depuis le module non-natif (120), envoyer un message utilisant le justificatif d'identité du module natif (104) et incluant un identifiant de module non-natif, pour enregistrer le module non-natif (120) sur le serveur opérationnel (132) ; et

    mettre en service le module non-natif (120) en tant que point d'extrémité commun du module natif (104).


     
    2. Le procédé de la revendication 1, dans lequel le serveur d'amorçage (130) est un serveur d'amorçage léger de machine-à-machine (LwM2M) (130) et dans lequel, éventuellement, le serveur opérationnel (132est un serveur LwM2M.
     
    3. Le procédé de n'importe quelle revendication précédente, dans lequel l'établissement de la communication entre le module natif (104) et le module non-natif (120) comprend l'activation d'un service dans le module non-natif (120) pour découvrir le module natif (104).
     
    4. Le procédé de n'importe laquelle des revendications 1-2, dans lequel l'établissement de la communication entre le module natif (104) et le module non-natif (120) comprend une interrogation par le module natif (104) pour découvrir le module non-natif (120).
     
    5. Le procédé de n'importe quelle revendication précédente, dans lequel la fourniture du justificatif d'identité du module natif (104) au module non-natif (120) comprend :

    la demande du justificatif d'identité au module natif (104) par le module non-natif (120) ; et

    la réponse, par le module non-natif (120), à un défi présenté par le module natif (103), le défi nécessitant une entrée d'un utilisateur.


     
    6. Le procédé de n'importe laquelle des revendications 1-4, dans lequel la fourniture du justificatif d'identité du module natif (104) au module non-natif (120) comprend :
    la réception du justificatif d'identité du module natif (104) en réponse à la découverte du module non-natif (120) par le module natif (104).
     
    7. Le procédé de n'importe quelle revendication précédente, dans lequel la mise en service du module non-natif (120) en tant qu'extension du module natif (104) comprend l'association, au niveau du serveur opérationnel, du module natif (104) et du module non-natif (120) en tant que point d'extrémité commun.
     
    8. Le procédé de n'importe quelle revendication précédente, comprenant en sus la fourniture, par le module natif (104), d'un message d'identification message au serveur opérationnel (132), le message d'identification correspondant au module non-natif (120), et dans lequel, éventuellement, le message d'identification message comprend le justificatif d'identité du module natif et un identifiant du module non-natif (120).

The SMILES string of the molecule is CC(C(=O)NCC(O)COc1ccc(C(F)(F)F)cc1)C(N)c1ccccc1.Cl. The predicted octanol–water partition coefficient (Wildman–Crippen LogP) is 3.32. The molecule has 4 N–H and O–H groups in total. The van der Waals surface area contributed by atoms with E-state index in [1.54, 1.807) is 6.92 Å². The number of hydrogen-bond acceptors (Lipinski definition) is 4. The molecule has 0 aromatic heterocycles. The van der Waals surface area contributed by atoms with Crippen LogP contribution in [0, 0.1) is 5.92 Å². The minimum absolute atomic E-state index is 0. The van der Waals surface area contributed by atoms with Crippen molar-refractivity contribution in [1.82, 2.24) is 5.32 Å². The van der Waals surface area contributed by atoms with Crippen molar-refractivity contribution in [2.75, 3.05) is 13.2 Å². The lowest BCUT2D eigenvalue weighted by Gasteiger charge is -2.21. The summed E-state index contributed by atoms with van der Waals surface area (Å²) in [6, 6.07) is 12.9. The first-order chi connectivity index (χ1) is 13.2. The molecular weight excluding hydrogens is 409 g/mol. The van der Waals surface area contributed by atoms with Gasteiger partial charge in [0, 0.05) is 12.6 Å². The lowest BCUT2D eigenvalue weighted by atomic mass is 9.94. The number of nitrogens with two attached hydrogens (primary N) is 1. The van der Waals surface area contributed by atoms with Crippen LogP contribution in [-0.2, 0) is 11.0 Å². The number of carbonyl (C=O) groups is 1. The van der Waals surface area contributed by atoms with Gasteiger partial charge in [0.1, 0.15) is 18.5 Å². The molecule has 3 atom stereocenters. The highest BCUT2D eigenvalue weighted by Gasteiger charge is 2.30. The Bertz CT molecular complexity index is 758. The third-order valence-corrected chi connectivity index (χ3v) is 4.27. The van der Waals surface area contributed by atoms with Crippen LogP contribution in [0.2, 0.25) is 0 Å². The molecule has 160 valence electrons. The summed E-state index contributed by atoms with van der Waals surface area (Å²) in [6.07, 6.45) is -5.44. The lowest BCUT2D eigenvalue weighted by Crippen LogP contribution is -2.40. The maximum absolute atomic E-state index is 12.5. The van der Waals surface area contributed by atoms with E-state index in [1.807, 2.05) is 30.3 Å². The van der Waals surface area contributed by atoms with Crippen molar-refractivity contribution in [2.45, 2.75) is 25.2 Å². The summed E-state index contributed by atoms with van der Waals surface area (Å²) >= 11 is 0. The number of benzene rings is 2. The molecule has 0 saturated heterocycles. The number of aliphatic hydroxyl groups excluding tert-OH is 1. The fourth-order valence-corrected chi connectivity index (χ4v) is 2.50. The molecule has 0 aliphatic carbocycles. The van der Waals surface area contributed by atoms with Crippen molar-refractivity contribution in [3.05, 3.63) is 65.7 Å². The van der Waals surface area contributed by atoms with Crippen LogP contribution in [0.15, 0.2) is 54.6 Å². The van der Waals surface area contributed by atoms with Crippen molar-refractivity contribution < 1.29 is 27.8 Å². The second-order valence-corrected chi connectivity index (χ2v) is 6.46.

9. Le procédé de n'importe quelle revendication précédente, dans lequel la mise en service du module non-natif (120) comprend l'installation d'une clé dans le module non-natif (120), la clé étant associée au serveur opérationnel (132).
     
    10. Le procédé de la revendication 1, dans lequel

    le dispositif (100) est un dispositif léger de machine-à-machine (LwM2M) (100) ; contacter le serveur d'amorçage (130) associé à l'amorçage du module natif (104) comprend : contacter le serveur d'amorçage (130) associé à l'amorçage du module natif (104) en utilisant un protocole LwM2M ;

    enregistrer le module natif (104) sur le serveur opérationnel (132) comprend : enregistrer le module natif (104) sur un serveur opérationnel LwM2M (132) ;

    depuis le module non-natif (120), envoyer un message utilisant le justificatif d'identité du module natif (104) et comprenant un identifiant du module non-natif, pour enregistrer le module non-natif (120) sur le serveur opérationnel (132) comprend : utiliser le justificatif d'identité du module natif (104), enregistrer le module non-natif (120) sur le serveur opérationnel LwM2M (132) ; et